This video shows a concept of range. Watch how the smaller fighter plays the fights at his range. I know this is a typical Japanese mis-match bout but nonetheless just watch the range finding.

Next we did our jab/perve drill. This too enabled footwork and range practise. Less punches were thrown as people were now begin to gain a better feel for the range. Additions to this drill was the counter puncher could now add the left hook. This gave the attacker a chance to watch the punches and work on the hook cover (clasping the head, chin down). Martin did go on to show using a small and tight rotation towards the hook using a mum sau but I did not work on this.

The tale of theory samurai engage bed in the sword fight, holding position for 30 mins. I will endeavour to find this story and post it in full and the principles behind the apparent lack of action in said duel.

Standing grappling drills.

Rep ping the 4 hands on positions
Same side arm on shoulder = arm drag
Opposite side arm on shoulder = head and arm choke
Same side hand on hip = DWL
Opposite side arm on hip = double lap

2 new additions were:

Zombie standing (hand down by the sides): push the shoulder to turn them and apply the rear naked choke.

Here is UFC fighter Alan Belcher showing the correct form.

If they are too tall for you, push through on the lower back or hips to drop their level so you can secure the choke.

Here are a couple of vids to keep you going.

A little Saracen-esqe at the end.

Some old school footage when style fought styles. Oh how the sport of MMA has evolved.

Headlock defence: positive spine, arm over the top f his as you push his face away this will release his grip.

Wrist control dirty boxing:

Feeling the pressure when having various wrist controls we looked at feeling the different pressure and punching out of them.

Elbow control and pushing the upper arm control. This became a constant rolling flow drill.

Head and arm choke defence:
Answer the telephone then pull down on the shoulder. The bail out is sliding out and coming round for head and seat belt control.

DWL counter bail out:
If they link their hands then go straight for the arm drag.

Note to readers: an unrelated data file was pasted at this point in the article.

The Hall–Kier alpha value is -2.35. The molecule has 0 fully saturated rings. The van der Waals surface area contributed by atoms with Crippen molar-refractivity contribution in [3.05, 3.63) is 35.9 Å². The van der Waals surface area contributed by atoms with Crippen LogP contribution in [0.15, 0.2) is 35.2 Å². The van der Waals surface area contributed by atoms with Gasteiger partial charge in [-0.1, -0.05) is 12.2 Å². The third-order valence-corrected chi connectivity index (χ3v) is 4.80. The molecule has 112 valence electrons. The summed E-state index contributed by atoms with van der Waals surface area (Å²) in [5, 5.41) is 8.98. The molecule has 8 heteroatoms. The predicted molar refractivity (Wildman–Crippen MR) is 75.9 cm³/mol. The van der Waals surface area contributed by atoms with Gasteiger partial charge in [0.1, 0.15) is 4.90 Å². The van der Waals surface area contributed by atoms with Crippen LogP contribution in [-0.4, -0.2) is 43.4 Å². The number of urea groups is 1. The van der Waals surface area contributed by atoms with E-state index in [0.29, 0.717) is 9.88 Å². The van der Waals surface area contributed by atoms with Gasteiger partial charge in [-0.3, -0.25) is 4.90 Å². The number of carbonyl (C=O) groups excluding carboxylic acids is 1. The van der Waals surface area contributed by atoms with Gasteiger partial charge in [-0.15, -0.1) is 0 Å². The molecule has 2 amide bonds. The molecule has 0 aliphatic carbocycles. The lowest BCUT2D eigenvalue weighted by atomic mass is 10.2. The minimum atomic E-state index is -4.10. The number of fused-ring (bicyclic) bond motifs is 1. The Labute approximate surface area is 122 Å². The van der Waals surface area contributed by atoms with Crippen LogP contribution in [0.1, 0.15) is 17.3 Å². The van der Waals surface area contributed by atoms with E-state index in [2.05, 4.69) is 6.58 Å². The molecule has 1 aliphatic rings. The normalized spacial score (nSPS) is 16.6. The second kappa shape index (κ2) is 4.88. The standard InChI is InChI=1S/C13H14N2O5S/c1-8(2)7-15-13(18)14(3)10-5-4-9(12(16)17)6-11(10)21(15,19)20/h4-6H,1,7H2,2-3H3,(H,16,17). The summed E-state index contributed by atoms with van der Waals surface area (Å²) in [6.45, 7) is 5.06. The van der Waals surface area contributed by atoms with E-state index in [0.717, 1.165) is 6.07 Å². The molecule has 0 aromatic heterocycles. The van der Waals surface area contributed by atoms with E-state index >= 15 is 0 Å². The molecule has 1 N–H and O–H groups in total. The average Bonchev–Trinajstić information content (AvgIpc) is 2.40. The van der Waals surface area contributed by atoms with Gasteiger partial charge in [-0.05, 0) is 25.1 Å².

Monday 8 September 2014

Class notes: Basketball players and dwarves

3 drill:

Attacking off the first attack - punch under the chop forwards.

Punching distance for this attack: Aim for the chin and be closer to his potential attacks. Aim for the nose to have a higher degree of safety behind your punch. Sky the arm as it gives you more extension.

Groin elbow to nose attack from the backfist then move over for the lap and punch.

Ben forearm hammer of death instead of the backfist. This will give you the energy for the uppercut with the other hand.

If they defend high you can turn it into a standing arm bar; rev the wrist, pressure the tricep for standing control. Go for the wrist and fold his hand on to his shoulder blade for a single arm chicken wing.

3 drill sparring with all. I was useless with crap attacks and defending the whole time. Jamie said he did this with Ayyaz and he did not hold back and got stuck into J. J loves it!!

Footwork: the four analogies:

1: Each foot moves the same distance so at the end of the step you are balanced and powerful.

2: No tight rope walking. Have the feet hips width apart.

3: Be ready = go and don't delay.

4: Thumbs up = positive and engaged legs

Drilling footwork by pushing and piston punching the partner. Leading to looking for the head and arm trap. If this gets loose then apply the seat belt, 'wash' the face so the hand goes to the back of the neck for the head control. Look to knee from here.

Grip breaks:

Grab the grabber:

1: Vain basketball player - same side grab going down - fingers through hair and folding the elbow over his forearm

2: Angry basketballer - flaps his arms - cross grab-grab the forearm

3: Angry dwarf - he's on minimum wage serving tables (defence = tan sau)

4: Vain dwarf - Grab the grabber. You had to be there to fully appreciate my poorly remembered words.

Nev v Nish double grab of death defence: Smash the thumbs or p'eng/hinge arms and step deeply with a shoulder barge